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Incorporated Trades The Harbour Bricks,Tiles & Pottery Distillers Brewers Soft Drinks Trade The Co-op Shipbuilding Fishing Agriculture Iron Founders Granite Industry Soap & Candles Coal Gas Supply Electricity Supply Comb Works Paper Mills Newspapers Textiles Railway History Aberdeen Laundries

Industry & Commerce in Aberdeen

Aberdeen was perhaps at its most important, relative to the rest of the world, and as a centre of trade and learning, in the early decades of the 17th century. The population of the two burghs approached 10,000 in the 1630s; about 8,500 in New Aberdeen and 1,000 in Old Aberdeen. The Burgh maintained close links with the seaports of the Hanseatic League, of which Aberdeen was an early member, and their hinterlands of the Low Countries, Poland, Russia, the Baltic states and Scandinavia. Aberdeen was more open to European influences, to new ideas from the Continent, and was more diverse in its political and religious thinking, than were either Edinburgh or Glasgow.

Seven Iron Foundries and many Engineering works employ 1000 men, at £925 weekly wages, and convert 6000 tons of iron a year into marine and land steam engines and boilers, corn mills, wood-preparing machinery, machinery to grind and prepare artificial manures, besides sugar mills and frames and coffee machinery for the colonies.

The Sandilands Chemical Works, begun in 1848, cover 5 acres, and employ over 100 men and boys, at £90 to £100 weekly wages. Here are prepared naphtha, benzole, creosote oil, pitch, asphalt, sulphate of ammonia, sulphuric acid, artificial manures. Paraffin Wax and ozokerite are refined. An Artesian Well within the works, 421 feet deep, gives a constant supply of good water, always at 51º Fahr.

Tinny Robertson's

John 'Tinny' Robertson's - Tinsmith & Can Manufacturer, Park Road Works, was housed in a large granite building, built c.1860 in Duff Street at the Northern corner adjacent to Park Street, which runs, from the bottom end of Justice Street through to join Golf Road just before reaching Pittodrie Stadium

Before his death at the age of 71 in 1935, John Robertson, (b.1864) a native Aberdonian served his time as a Tinsmith in the Netherkirkgate before moving to London. After returning to Aberdeen in 1895, he set up his business which eventually flourished in the company premises in Duff Street During the Great War 1914-18 his business had to be extended and he, employed 100s of workers.  John Robertson had always shown a keen interest in football and during his time in London he became one of the founder members of Millwall FC.   He joined the Aberdeen FC Board in 1914 and was appointed Chairman on July 29th 1930. During his spell at Pittodrie he was responsible for fostering football in the area, especially in the minor grades, much of his work was little known to the public. He was also heavily involved in the various ground improvements which helped shape Pittodrie as we know today.  He died at the age of 71 in 1935.  The family association with the Dons continues with Clarke Robertson. A Graham Charles was claimed as being the Managing Director of the firm.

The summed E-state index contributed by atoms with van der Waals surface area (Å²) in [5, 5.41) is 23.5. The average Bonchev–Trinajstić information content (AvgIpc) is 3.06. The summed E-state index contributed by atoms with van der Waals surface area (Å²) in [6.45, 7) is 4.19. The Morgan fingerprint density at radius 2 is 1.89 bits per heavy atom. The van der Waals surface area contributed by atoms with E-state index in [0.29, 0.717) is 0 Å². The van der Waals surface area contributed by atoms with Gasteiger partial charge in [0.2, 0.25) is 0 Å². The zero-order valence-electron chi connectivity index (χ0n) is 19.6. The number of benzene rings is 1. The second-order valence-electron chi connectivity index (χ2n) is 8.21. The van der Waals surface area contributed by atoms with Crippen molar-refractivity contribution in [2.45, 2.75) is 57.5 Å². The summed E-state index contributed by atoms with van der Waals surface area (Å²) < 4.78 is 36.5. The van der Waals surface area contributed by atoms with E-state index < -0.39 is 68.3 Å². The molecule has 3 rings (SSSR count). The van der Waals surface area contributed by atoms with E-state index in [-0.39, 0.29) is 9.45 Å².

James Legg, Tinsmith, 45, Netherkirkgate c.1845
Hugh Imlay,  & Co., 
Envelope Manufacturers and Wholesale Stationers. Park Road Works, Duff Street. c.1912

This Duff Street  site comprises disused industrial buildings of early 19th C. origin together with associated external yard space. The main part of the site, at the corner with Park Street, was also used as an envelope factory by Hugh Imlay & Co. It was accessed from Duff Street. It contains granite buildings of traditional form and construction with finely detailed Aberdeen bonded dressed granite frontages onto Duff Street and Park Street. This building is 2 storey in height and has a slate clad pitched roof. The eastern part of the site is occupied by a vacant granite works, which has a single storey building and has a separate access from Duff Street.  Although the site itself is relatively flat, there is a significant change in level along Park Street as it rises up to the bridge over the railway line.

Of several Provision-curing Works, the largest employs 300 hands, chiefly females, in preserving meats, soups, sauces, jams, jellies, pickles, &c., and has in connection with it, near the City, above 230 acres of fruit, vegetable, and farm ground, and a large Piggery.

The products of the Beweries and Distilleries are mostly consumed Locally.

A large Agricultural implement work employs 70 or 80 men and boys. Nearly 200 acres of ground, within 3 miles of the City, are laid out in rearing shrub and forest-tree seedlings. In 1872 about 145 acres of strawberries were reared within 3 miles of Aberdeen at Persley Den, and 80 tons of this fruit are said to have been exported.

Textiles, Fishing, Shipbuilding, Iron Foundry, Granite, Livestock, Paper, Oil

Inc Trades - Trinity Hall, Holburn Street Aberdeen AB10 6DA

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Last modified: 01/09/2013